Energy and commodity shares lifted Wall Street to modest gains on Monday, but the lowest volume so far this year indicated the equity rally may be near a top.

The S&P 500 edged up, trading near its highest since June 2008, nominally a good sign, but the index was stuck in the 1,325-1,333 area without enough buyers to get through this technical hurdle.

A mere 6.6 billion shares traded on the New York Stock Exchange, the American Stock Exchange and Nasdaq, the lowest volume so far this year and far below the 8 billion daily average for 2011.

Shawn Hackett, president at Hackett Advisors in Boynton Beach, Florida, said rising index levels on falling volume sets the stage for a pullback.

Everything I see suggests the driver now is a last bit of greed and momentum before the market runs out of buyers, he said.

Three-month copper hit a record high after Chinese import figures suggested strong demand for basic materials. Freeport McMoRan Copper & Gold jumped 4.9 percent to $56.14 and the PHLX Gold/Silver index <.XAU> rose 2.2 percent.

The Dow Jones industrial average <.DJI> dipped 5.07 points, or 0.04 percent, to 12,268.19. The Standard & Poor's 500 Index <.SPX> rose 3.17 points, or 0.24 percent, to 1,332.32. The Nasdaq Composite Index <.IXIC> gained 7.74 points, or 0.28 percent, to 2,817.18.

Wal-Mart Stores Inc was one of the worst performers on the Dow after JPMorgan downgraded the stock. Shares fell 1.6 percent to $54.80.

The S&P 500 has gained nearly 27 percent since the start of September. It now stands near the 50 percent extension of last year's slide from April to July and also near 100 percent advance from the low hit in March 2009.

The coincidence of the levels makes the technical resistance stronger.

Still, some traders see residual strength in the market and are willing to buy on any declines in prices.

We wouldn't be surprised to see a pullback, but longer term we think the market has room to grow, said Mitch Rubin, chief investment officer at RiverPark Advisors in New York.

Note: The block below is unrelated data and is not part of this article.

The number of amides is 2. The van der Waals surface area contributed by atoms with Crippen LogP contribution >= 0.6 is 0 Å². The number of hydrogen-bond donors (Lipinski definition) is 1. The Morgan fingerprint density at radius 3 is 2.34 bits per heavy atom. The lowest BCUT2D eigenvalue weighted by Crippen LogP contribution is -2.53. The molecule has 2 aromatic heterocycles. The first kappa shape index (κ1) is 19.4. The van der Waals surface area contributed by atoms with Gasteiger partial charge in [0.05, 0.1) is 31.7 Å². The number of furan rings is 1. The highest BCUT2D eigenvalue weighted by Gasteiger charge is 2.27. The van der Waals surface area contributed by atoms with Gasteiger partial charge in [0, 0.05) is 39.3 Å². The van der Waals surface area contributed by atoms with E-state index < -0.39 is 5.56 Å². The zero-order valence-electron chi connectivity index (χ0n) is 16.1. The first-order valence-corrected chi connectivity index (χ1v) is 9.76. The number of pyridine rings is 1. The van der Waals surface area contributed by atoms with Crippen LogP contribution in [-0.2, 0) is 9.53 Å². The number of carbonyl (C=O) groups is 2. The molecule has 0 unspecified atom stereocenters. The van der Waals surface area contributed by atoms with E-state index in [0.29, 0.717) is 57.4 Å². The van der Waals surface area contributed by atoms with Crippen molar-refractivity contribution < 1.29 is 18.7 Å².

Advancing stocks outnumbered declining ones on the NYSE by a ratio of about 5 to 4, while on the Nasdaq, about seven stocks rose for every six that fell.

U.S. President Barack Obama proposed a federal budget that he said would cut the U.S. deficit by $1.1 trillion over the next 10 years. Congress must approve the plan, and Republicans, who are in the majority in the House, said it did not curb spending enough.

Obama's budget would provide $8 billion for investment in clean energy, but big drugmakers might take a hit from generic competition under two proposals in the plan.

Among alternative energy companies, Trina Solar gained 5.2 percent to $28.79 while GT Solar International climbed 2.7 percent to $11.50. Drugmaker Merck & Co , a Dow component, slid 0.8 percent to $32.82.

Green Mountain Coffee Roasters Inc shares jumped 6.7 percent to $46.35 after Reuters reported the company has been in partnership negotiations with Starbucks Corp .

Recent merger and acquisition activity continued.

EchoStar Corp agreed to buy Hughes Communications Inc for about $1.33 billion. Private equity firm Clayton, Dubilier & Rice agreed to take Emergency Medical Services Corp private for about $3 billion.

Shares of Hughes fell 3.7 percent to $59.47 while EchoStar rose 3.2 percent to $30.84. Emergency Medical fell almost 11 percent to $62.92.

(Reporting by Rodrigo Campos, additional reporting by Ryan Vlastelica; Editing by Kenneth Barry)